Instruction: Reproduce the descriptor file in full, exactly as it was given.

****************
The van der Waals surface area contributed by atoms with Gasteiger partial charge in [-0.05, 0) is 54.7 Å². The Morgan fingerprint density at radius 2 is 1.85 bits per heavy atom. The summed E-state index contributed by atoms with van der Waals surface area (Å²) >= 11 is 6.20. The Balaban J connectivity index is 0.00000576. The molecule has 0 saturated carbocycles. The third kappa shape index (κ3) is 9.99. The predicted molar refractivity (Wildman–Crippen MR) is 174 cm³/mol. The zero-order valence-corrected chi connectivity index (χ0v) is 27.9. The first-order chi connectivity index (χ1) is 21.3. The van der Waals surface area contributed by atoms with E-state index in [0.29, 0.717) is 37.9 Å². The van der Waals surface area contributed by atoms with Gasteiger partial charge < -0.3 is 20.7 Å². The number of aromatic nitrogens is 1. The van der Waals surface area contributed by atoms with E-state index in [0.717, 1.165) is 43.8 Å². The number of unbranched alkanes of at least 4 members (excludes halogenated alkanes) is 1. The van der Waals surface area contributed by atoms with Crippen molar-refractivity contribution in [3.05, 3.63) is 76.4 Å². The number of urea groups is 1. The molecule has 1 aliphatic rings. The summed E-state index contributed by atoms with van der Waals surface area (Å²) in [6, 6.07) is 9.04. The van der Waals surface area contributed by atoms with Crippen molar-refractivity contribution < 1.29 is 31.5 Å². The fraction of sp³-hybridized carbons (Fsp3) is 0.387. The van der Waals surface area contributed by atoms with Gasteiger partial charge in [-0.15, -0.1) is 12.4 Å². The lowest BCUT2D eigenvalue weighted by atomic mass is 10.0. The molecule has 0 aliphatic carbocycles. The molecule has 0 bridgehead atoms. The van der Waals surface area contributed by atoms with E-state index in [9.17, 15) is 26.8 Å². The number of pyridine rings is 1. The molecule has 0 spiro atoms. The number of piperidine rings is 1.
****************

The van der Waals surface area contributed by atoms with Gasteiger partial charge in [-0.05, 0) is 54.7 Å². The Morgan fingerprint density at radius 2 is 1.85 bits per heavy atom. The summed E-state index contributed by atoms with van der Waals surface area (Å²) >= 11 is 6.20. The Balaban J connectivity index is 0.00000576. The molecule has 0 saturated carbocycles. The third kappa shape index (κ3) is 9.99. The predicted molar refractivity (Wildman–Crippen MR) is 174 cm³/mol. The zero-order valence-corrected chi connectivity index (χ0v) is 27.9. The first-order chi connectivity index (χ1) is 21.3. The van der Waals surface area contributed by atoms with E-state index in [0.29, 0.717) is 37.9 Å². The van der Waals surface area contributed by atoms with Gasteiger partial charge < -0.3 is 20.7 Å². The number of aromatic nitrogens is 1. The van der Waals surface area contributed by atoms with E-state index in [0.717, 1.165) is 43.8 Å². The number of unbranched alkanes of at least 4 members (excludes halogenated alkanes) is 1. The van der Waals surface area contributed by atoms with Crippen molar-refractivity contribution in [3.05, 3.63) is 76.4 Å². The number of urea groups is 1. The molecule has 1 aliphatic rings. The summed E-state index contributed by atoms with van der Waals surface area (Å²) in [6, 6.07) is 9.04. The van der Waals surface area contributed by atoms with Crippen molar-refractivity contribution < 1.29 is 31.5 Å². The fraction of sp³-hybridized carbons (Fsp3) is 0.387. The van der Waals surface area contributed by atoms with Gasteiger partial charge in [-0.15, -0.1) is 12.4 Å². The lowest BCUT2D eigenvalue weighted by atomic mass is 10.0. The molecule has 0 aliphatic carbocycles. The molecule has 0 bridgehead atoms. The van der Waals surface area contributed by atoms with E-state index in [9.17, 15) is 26.8 Å². The number of pyridine rings is 1. The molecule has 0 spiro atoms. The number of piperidine rings is 1.